Happy Trails to Tommy Hays, who announced his retirement as the Executive Director of the Great Smokies Writing Program at the University of North Carolina at Asheville. Tommy taught for the program for twenty years.
A novelist, playwright, and screenwriter, Tommy’s middle grade novelâ€¯What I Came to Tell Youâ€¯wasâ€¯an Okra Pick by the Southern Independent Booksellers Alliance (SIBA).â€¯Haysâ€™ novelâ€¯The Pleasure Was Mineâ€¯was a finalist for the SIBA Fiction Award and chosen for numerous community reads. His other novels areâ€¯Samâ€™s Crossingâ€¯andâ€¯In the Family Way,â€¯winner of the Thomas Wolfe Memorial Literary Award.â€¯A Trustee of the North Carolina Writersâ€™ Network, he received his BA in English from Furman University and graduated from the MFA Program for Writers at Warren Wilson College. He also teaches in the Converse College Low Residency MFA.
“I can’t think of a better job, working with such motivated and engaging students and such kind and dedicated writer/teachers,” Tommy said in a Facebook post. “I’ve enjoyed working with schools and organizations in the community to coordinate our classes as well as organizing and hosting Writers at Home, our reading series with Malaprops. Still it does feel like it’s time for a change.”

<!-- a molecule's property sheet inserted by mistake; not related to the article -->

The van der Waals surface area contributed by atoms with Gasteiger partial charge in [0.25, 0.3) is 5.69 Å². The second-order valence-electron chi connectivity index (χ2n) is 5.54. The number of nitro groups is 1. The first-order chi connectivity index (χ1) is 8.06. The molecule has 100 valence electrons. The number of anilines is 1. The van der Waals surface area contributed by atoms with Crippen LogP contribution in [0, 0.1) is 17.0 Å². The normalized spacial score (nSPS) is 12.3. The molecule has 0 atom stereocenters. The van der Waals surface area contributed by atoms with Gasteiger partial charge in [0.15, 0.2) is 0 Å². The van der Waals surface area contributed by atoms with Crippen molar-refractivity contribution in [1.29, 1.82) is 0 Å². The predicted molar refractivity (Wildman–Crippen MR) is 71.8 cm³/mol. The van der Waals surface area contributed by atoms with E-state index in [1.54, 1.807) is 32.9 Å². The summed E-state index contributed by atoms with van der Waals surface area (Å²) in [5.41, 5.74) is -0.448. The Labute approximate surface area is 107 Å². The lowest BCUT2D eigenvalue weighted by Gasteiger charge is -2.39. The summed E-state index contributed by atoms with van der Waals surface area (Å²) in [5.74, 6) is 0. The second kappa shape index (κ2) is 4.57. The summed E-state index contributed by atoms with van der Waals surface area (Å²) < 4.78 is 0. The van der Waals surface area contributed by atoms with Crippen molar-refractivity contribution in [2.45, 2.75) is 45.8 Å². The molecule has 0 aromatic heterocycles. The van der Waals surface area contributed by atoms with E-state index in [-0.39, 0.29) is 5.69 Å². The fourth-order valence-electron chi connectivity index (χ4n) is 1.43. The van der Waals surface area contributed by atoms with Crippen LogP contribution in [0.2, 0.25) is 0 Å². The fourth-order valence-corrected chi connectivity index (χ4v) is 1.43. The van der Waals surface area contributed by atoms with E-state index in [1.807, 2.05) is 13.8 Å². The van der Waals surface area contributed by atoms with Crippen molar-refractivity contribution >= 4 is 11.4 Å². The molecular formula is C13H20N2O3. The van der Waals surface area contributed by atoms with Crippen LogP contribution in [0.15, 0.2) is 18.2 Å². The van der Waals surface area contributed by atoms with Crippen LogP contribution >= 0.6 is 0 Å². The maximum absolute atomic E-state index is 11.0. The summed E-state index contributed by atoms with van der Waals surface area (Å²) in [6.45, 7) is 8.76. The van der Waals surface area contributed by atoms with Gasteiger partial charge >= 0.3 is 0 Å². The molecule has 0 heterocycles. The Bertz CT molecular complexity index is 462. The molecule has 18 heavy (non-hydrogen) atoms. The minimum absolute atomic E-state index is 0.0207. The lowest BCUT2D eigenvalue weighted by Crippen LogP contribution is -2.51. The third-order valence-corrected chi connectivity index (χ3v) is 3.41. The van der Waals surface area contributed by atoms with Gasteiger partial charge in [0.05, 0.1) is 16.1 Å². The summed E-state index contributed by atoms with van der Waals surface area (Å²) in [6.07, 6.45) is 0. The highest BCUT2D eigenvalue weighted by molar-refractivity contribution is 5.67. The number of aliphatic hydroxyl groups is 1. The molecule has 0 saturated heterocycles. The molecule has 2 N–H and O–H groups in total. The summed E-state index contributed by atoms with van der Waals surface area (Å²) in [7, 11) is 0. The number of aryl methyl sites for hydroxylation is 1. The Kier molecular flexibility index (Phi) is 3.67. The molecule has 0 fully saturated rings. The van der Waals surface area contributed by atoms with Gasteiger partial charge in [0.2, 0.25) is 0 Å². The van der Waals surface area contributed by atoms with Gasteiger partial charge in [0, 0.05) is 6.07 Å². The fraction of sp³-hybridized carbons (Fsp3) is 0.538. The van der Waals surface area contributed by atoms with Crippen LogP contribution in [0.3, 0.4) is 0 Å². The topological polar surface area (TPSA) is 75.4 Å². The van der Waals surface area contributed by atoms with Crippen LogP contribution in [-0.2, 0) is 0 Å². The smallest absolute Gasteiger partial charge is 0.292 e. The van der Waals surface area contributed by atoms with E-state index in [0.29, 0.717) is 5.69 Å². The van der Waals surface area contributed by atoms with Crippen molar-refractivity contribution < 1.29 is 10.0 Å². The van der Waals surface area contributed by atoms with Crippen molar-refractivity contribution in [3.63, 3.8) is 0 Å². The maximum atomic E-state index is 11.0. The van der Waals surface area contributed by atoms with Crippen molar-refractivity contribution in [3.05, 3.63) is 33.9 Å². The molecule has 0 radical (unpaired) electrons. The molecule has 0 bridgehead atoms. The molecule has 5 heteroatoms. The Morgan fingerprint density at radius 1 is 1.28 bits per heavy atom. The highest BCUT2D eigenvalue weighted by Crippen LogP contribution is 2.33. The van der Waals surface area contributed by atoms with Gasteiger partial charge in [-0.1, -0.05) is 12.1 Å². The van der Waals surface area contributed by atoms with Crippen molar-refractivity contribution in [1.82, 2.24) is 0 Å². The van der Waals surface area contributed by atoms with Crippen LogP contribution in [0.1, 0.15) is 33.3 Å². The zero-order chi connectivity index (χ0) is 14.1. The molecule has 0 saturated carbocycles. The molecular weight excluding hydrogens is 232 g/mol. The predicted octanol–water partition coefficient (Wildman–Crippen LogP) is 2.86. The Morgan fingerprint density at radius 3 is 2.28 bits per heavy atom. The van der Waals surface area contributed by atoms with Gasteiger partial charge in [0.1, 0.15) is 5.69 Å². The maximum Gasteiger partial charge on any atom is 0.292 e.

The Great Smokies Writing Program is a joint effort between the UNC-Asheville departments of English, Creative Writing, and the Asheville Graduate Center. The program offers opportunities for writers of all levels to join a supportive learning community in which their skills and talents can be explored, practiced, and forged under the careful eye of professional writers. The program offers classes every season; registration for Summer 2020 is open now.
The Great Smokies Writing Program also facilitates The Thomas Wolfe Fiction Prize. Sponsored by the North Carolina Writers’ Network, this prize awards $1,000 and possibly publication in The Thomas Wolfe Review annually to a work of fiction under 3,000 words.
â€œHays is a gifted storyteller, offering up an effective balance of credible emotion, understated wisdom, and gentle humor,” said The Bulletin in a starred review of What I Came to Tell You.
â€œTommy Hays writes beautifully,” said Claudia Smith Brinson in The State. “His subject matter, his sense of the South and Southerners, his ability to reflect on the deep in the ordinary are reminiscent of James Ageeâ€™s A Death in the Family and Eudora Weltyâ€™s Delta Wedding.”
The North Carolina Writers’ Network would like to offer our deepest appreciation for Tommy and his contributions to the North Carolina literary world. We look forward to reading all the great stuff he’ll write with all his newfound “free time!”